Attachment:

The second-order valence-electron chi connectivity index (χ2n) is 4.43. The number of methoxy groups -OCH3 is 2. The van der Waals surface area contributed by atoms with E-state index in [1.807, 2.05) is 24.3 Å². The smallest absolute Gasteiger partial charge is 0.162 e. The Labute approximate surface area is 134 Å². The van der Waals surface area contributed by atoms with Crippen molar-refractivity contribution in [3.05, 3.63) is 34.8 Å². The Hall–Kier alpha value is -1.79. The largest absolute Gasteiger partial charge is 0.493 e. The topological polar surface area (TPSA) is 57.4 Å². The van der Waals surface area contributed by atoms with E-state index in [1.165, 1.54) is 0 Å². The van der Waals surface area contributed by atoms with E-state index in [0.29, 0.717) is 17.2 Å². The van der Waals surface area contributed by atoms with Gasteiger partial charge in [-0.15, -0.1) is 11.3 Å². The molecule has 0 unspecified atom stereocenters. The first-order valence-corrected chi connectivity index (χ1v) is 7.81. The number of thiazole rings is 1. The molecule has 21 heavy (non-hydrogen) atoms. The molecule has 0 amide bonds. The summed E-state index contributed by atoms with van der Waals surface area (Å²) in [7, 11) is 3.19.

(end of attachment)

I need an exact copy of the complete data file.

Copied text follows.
The second-order valence-electron chi connectivity index (χ2n) is 4.43. The number of methoxy groups -OCH3 is 2. The van der Waals surface area contributed by atoms with E-state index in [1.807, 2.05) is 24.3 Å². The smallest absolute Gasteiger partial charge is 0.162 e. The Labute approximate surface area is 134 Å². The van der Waals surface area contributed by atoms with Crippen molar-refractivity contribution in [3.05, 3.63) is 34.8 Å². The Hall–Kier alpha value is -1.79. The largest absolute Gasteiger partial charge is 0.493 e. The topological polar surface area (TPSA) is 57.4 Å². The van der Waals surface area contributed by atoms with E-state index in [1.165, 1.54) is 0 Å². The van der Waals surface area contributed by atoms with E-state index in [0.29, 0.717) is 17.2 Å². The van der Waals surface area contributed by atoms with Gasteiger partial charge in [-0.15, -0.1) is 11.3 Å². The molecule has 0 unspecified atom stereocenters. The first-order valence-corrected chi connectivity index (χ1v) is 7.81. The number of thiazole rings is 1. The molecule has 21 heavy (non-hydrogen) atoms. The molecule has 0 amide bonds. The summed E-state index contributed by atoms with van der Waals surface area (Å²) in [7, 11) is 3.19.